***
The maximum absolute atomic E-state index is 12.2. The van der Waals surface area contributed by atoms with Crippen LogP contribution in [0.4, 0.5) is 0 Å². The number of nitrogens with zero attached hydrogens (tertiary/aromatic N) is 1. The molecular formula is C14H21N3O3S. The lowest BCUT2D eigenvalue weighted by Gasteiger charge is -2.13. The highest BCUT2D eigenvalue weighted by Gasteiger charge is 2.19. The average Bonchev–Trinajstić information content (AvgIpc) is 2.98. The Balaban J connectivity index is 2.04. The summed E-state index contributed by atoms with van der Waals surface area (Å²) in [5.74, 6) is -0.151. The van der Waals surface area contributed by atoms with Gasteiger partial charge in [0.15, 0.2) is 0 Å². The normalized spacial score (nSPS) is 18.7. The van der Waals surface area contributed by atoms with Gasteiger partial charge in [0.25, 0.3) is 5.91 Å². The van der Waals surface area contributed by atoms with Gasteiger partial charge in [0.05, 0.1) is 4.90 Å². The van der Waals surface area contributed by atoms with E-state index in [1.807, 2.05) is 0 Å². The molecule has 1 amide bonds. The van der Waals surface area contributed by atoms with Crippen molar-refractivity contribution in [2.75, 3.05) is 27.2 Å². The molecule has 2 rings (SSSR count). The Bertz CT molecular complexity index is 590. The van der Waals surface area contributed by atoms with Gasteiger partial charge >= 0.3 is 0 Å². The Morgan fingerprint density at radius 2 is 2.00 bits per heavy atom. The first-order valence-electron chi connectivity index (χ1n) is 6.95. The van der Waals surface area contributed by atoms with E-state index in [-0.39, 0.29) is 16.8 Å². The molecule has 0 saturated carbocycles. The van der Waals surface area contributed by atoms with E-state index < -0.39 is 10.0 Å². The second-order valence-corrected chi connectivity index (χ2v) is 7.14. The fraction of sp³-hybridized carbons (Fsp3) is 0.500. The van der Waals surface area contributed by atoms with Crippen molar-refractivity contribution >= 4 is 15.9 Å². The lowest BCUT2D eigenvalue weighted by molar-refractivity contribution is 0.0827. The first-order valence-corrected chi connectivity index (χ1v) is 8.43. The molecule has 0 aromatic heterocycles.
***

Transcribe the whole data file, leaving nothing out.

The maximum absolute atomic E-state index is 12.2. The van der Waals surface area contributed by atoms with Crippen LogP contribution in [0.4, 0.5) is 0 Å². The number of nitrogens with zero attached hydrogens (tertiary/aromatic N) is 1. The molecular formula is C14H21N3O3S. The lowest BCUT2D eigenvalue weighted by Gasteiger charge is -2.13. The highest BCUT2D eigenvalue weighted by Gasteiger charge is 2.19. The average Bonchev–Trinajstić information content (AvgIpc) is 2.98. The Balaban J connectivity index is 2.04. The summed E-state index contributed by atoms with van der Waals surface area (Å²) in [5.74, 6) is -0.151. The van der Waals surface area contributed by atoms with Gasteiger partial charge in [0.15, 0.2) is 0 Å². The normalized spacial score (nSPS) is 18.7. The van der Waals surface area contributed by atoms with Gasteiger partial charge in [0.25, 0.3) is 5.91 Å². The van der Waals surface area contributed by atoms with Gasteiger partial charge in [0.05, 0.1) is 4.90 Å². The van der Waals surface area contributed by atoms with E-state index in [1.807, 2.05) is 0 Å². The molecule has 1 amide bonds. The van der Waals surface area contributed by atoms with Crippen molar-refractivity contribution in [2.75, 3.05) is 27.2 Å². The molecule has 2 rings (SSSR count). The Bertz CT molecular complexity index is 590. The van der Waals surface area contributed by atoms with Gasteiger partial charge >= 0.3 is 0 Å². The Morgan fingerprint density at radius 2 is 2.00 bits per heavy atom. The first-order valence-electron chi connectivity index (χ1n) is 6.95. The van der Waals surface area contributed by atoms with E-state index in [-0.39, 0.29) is 16.8 Å². The molecule has 0 saturated carbocycles. The van der Waals surface area contributed by atoms with E-state index < -0.39 is 10.0 Å². The second-order valence-corrected chi connectivity index (χ2v) is 7.14. The fraction of sp³-hybridized carbons (Fsp3) is 0.500. The van der Waals surface area contributed by atoms with Crippen molar-refractivity contribution >= 4 is 15.9 Å². The lowest BCUT2D eigenvalue weighted by molar-refractivity contribution is 0.0827. The first-order valence-corrected chi connectivity index (χ1v) is 8.43. The molecule has 0 aromatic heterocycles.